Bethesda's Burger Joint Is Jumping
By Eve Zibart
Washington Post Staff Writer
Friday, May 30, 2008
At first glance: Although the facade is fairly modest, Bethesda's new BGR: The Burger Joint is pure eye candy inside, with royal purple walls lined with album covers from Prince, Springsteen, U2, the Cars, AC/DC, Jimi Hendrix and the Rolling Stones. There's even a Bon Jovi gold record. The tabletops are brightly colored mosaics that salute comfort-food favorites with the same nostalgic reverence: replicas of Nestle Quik, A.1. steak sauce, Pop Rocks and Bazooka bubble gum labels, along with the MTV logo and the Stones' lips logo. The old-fashioned grill and fry sinks are visible behind the counter. In addition to the booths and tables inside, there are outdoor tables near Veterans Park, where there is live music Thursday evenings in summer.
On the menu: The name seems self-explanatory, but the Burger Joint takes a broad approach to the term. In addition to the various beef versions (double patty, cheeseburger and a truly terrifying pizza-size Frankenstein with nine pounds of meat), there are turkey, lamb, tuna and veggie versions, a direly addictive take on a classic Cuban sandwich (a burger topped with roast pork, Serrano ham, Swiss cheese and pickles), a lobster roll and grilled cheese sandwiches in four varieties. The Burger Joint makes sweet potato fries and Yukon gold fries, which can be topped with rosemary, Parmesan or garlic; onion rings are also available. The bargain lunch combo on weekdays is a burger, fries and soda for $8.99. If you can finish the monster burger, which totals more than 15 pounds with bun and toppings (and comes with a bottle of Maalox!), the house will pick up the $79.99 tab -- a financial bargain if not a dietary one.
At your service: This is mostly self-serve, although when it's not crowded the staff tries to deliver the trays. A.1., ketchup, vinegar and other condiments are on side tables with the plasticware. The staff is friendly, although it is still getting the hang of semi-fast food; when workers are double-shifting at the register and the prep table, some items can be forgotten.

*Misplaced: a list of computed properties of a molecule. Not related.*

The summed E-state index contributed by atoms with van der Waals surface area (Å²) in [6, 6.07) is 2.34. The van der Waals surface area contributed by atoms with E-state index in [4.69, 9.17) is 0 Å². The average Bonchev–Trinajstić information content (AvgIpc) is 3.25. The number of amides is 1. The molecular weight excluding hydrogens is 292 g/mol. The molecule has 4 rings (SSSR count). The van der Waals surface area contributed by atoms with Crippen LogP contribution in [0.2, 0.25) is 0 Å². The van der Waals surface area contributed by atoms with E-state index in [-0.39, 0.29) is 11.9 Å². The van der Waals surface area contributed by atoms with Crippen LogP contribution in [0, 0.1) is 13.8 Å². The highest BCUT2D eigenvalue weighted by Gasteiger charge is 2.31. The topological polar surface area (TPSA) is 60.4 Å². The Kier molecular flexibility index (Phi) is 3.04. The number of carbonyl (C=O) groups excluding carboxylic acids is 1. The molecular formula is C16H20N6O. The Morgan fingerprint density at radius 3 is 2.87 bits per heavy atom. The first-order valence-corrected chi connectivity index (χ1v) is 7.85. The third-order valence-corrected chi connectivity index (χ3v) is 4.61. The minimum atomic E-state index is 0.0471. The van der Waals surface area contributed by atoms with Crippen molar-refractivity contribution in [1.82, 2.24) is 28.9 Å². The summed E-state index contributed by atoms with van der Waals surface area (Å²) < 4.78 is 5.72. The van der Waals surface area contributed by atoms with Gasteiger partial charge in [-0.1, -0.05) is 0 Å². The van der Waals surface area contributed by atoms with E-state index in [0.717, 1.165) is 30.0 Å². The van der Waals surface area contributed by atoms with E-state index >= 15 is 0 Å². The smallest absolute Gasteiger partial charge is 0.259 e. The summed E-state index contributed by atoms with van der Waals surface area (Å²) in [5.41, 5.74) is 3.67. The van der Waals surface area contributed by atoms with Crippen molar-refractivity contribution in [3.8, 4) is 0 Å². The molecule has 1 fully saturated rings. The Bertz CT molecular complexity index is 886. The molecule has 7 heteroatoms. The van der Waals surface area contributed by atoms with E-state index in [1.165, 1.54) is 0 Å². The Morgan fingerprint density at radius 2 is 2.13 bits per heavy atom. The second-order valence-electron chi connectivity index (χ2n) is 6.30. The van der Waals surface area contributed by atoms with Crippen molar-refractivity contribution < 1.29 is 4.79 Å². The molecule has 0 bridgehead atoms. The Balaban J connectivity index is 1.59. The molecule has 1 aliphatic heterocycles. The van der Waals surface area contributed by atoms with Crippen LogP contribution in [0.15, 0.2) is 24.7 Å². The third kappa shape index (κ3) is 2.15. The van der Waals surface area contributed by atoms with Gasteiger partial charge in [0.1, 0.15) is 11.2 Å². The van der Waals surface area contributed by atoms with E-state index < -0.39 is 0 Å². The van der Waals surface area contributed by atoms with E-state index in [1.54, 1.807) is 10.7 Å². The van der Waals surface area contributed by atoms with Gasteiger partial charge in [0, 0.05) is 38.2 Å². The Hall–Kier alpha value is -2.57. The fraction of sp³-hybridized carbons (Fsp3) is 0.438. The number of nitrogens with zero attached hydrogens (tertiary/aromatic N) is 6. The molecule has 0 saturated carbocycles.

On the table: The Burger Joint uses hormone-free aged prime beef, and it tastes like a childhood memory of Dad at the grill; the owners have even figured out a way to shape the patties without flattening out the juices. (The old-fashioned potato buns are shipped in daily from a family bakery in Philadelphia.) The Cuban is over-the-top good, although the bun, which is supposed to be grill-pressed to make it crispy like Cuban rolls, came out less than extra-crispy. The "Greek" burger, ground lamb with tzatziki sauce, cucumber, red onions and feta cheese on pita, is flavorful (like the beef and tuna, it's best ordered rare or medium rare) although a bit drippy. The tuna is impressively thick and obviously fresh, topped with grilled pineapple and a gingery spread. The turkey was ground fine, not coarse, so that it tasted more like pressed turkey than a burger, but it's good and topped with portobello mushrooms (the "hint of gorgonzola" was too subtle, however). The fries are cut on the thick side, and the cooking varies; the sweet potato fries are thin and fine.
What to avoid: The monster burger, unless there's 15 of you, or even the double; the single burgers are six ounces as it is (that's 50 percent larger than a quarter-pounder).
Wet your whistle: The Burger Joint regularly has Dogfish Head 60 Minute IPA on tap along with a rotating second brew (currently Stella Artois); milkshakes and floats; sodas (with free cherry or vanilla syrup), lemonade, tea and Shirley Temples. Talk about nostalgia!